At this point in the story, Glitterer was all but bound to be forced into certain boxes. Here we had what appeared, at a casual glance, to be an erstwhile rock musician’s inevitable solo-electro project, consisting as it did of cleverly written songs whose principal subject was the very self that had conceived them. And this at a time when the most talked-about independent musicians were radically self-involved “Soundcloud rappers,” a time whose zeitgeist, engineered in large part by Silicon Valley’s oligarchs and their data-harvesting social networks, produced and nurtured the most narcissistic individuals in the most narcissistic moment in the history of the most narcissistic society in the history of the world. In this context, Glitterer must be a low- or no-stakes novelty exercise in recreational solipsism. Or else one disingenuous man’s cynical bid for a slice of the post-Lil Peep streaming-revenue pie. Or else a bit of self-serious critical-theory cosplay meant to flatter the intellectual vanity of budding coastal elites. Or maybe a toxic mix of all three?

But anyone harbouring such suspicions was disabused of them as soon as they saw Glitterer play live during this period. Recordings are plastic objects (in more senses than one) onto which listeners project their biases: A musician who tries to convey vulnerability, earnestness, or self-effacement solely through records is at the mercy of those who would superimpose onto them their own cynicism. (This is, after all the most narcissistic moment in the history of the most narcissistic society in the history of the world.) Live performance is different: A musician who goes out of his way to commune in good faith with people who themselves have gone out of their way to stand together in a room — such a musician is not so easily dismissed. And so it was that, accompanied only by a microphone stand and a Mac laptop perched on a stool like a standup comic’s glass of water, Ned performed 42 U.S. shows from 2017 to 2019, mostly opening for punk and hardcore bands. His dad called it his karaoke act.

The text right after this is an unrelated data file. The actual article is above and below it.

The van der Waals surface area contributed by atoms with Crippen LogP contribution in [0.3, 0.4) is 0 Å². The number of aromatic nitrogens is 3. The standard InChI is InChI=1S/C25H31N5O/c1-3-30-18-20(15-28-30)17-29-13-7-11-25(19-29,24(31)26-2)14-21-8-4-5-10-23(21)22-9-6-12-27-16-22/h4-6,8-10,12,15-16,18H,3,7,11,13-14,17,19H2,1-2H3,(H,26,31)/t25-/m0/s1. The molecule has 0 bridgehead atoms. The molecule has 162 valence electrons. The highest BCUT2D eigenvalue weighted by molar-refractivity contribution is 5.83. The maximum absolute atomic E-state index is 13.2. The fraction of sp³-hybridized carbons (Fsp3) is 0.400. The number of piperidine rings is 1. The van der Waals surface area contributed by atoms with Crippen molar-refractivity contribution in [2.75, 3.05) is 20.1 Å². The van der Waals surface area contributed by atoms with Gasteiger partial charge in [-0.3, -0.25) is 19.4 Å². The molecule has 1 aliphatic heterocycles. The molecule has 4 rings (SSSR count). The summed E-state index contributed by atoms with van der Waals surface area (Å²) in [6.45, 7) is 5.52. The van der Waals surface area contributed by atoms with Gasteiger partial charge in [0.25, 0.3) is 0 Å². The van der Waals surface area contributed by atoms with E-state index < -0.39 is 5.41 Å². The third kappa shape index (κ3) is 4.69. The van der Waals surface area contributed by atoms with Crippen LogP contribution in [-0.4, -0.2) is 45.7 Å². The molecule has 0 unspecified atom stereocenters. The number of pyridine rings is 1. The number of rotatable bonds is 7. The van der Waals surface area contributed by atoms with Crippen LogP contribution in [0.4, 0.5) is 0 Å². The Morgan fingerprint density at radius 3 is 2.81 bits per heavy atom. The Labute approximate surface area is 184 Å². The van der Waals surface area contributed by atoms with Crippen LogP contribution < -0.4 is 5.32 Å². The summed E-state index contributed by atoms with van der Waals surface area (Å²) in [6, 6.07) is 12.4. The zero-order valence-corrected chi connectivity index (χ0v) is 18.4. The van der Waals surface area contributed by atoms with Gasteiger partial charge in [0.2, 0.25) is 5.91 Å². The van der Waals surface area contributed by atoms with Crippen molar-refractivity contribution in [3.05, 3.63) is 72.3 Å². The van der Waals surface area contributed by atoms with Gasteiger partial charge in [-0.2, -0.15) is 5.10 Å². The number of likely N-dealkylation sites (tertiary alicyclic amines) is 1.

But the live show, too, was a contingency, a temporary means to an end that, like the EPs, occluded an essential paradox: Glitterer is a solo project, Glitterer is Ned Russin — but Glitterer is, and has always been, a band.

Hence Looking Through The Shades, Glitterer’s debut full-length album, out on Anti- in summer 2019. Recorded in the cozy carpeted basement of the Russin family home, in Kingston, Pa., and co-produced by indie-rock prodigy Alexander Giannascoli and the Arthur Rizk (Code Orange, Power Trip, Sumerlands, the 2018 Grammy Awards), the album not only contains Glitterer’s best-yet sonics and songs; it has been constructed in such a way as to evince a spirit — co-operative, semi-schizophrenic, greater than the sum of its parts — that is proper to rock bands and that is inaccessible to even the least self-involved Soundcloud rappers and bedroom artists.

Simply put, Looking Through The Shades is the sound of a group of people playing music, together, in a room. Now we have live drums (Ned’s brother Ben does the honours) and dopamine-releasing fuzzy guitars (Ned’s other brother Alex contributes a solo) to go with the synths, the bass, and the voice. Now we have a 14-song-long thematic arc, carefully sequenced. Meanwhile, the lyrics are still reluctantly but rigorously self-aware, the choruses are still habit-formingly catchy, and the arrangements still carry not an ounce of excess fat. From the saturated distortion of the opener, “The Race” (“I wish I could look at your life and know it’s mine”), through the road-weary “1001” (“I sang 1,000 songs / Didn’t want to sing again”) and the vox-and-bass-only Side B outlier “The News” (“I used to be original”), listeners are invited to join the album’s team of creators in wrestling with the defining psychological and social conditions of our age. And thus we discover that Glitterer invokes solipsism not to glorify or revel in it but to understand and rise above it, and that Glitterer knows that no individual can accomplish such a task alone, which is why Glitterer is a rock band and always has been, even when only one person’s name was attached to it.

Glitterer was born in August 2017 and now, with Looking Through The Shades, Glitterer has come of age.

Entry - Hardcore/punk band from Los Angeles, California.

Venue Information:
The Glass House
200 West 2nd St
Pomona, CA, 91766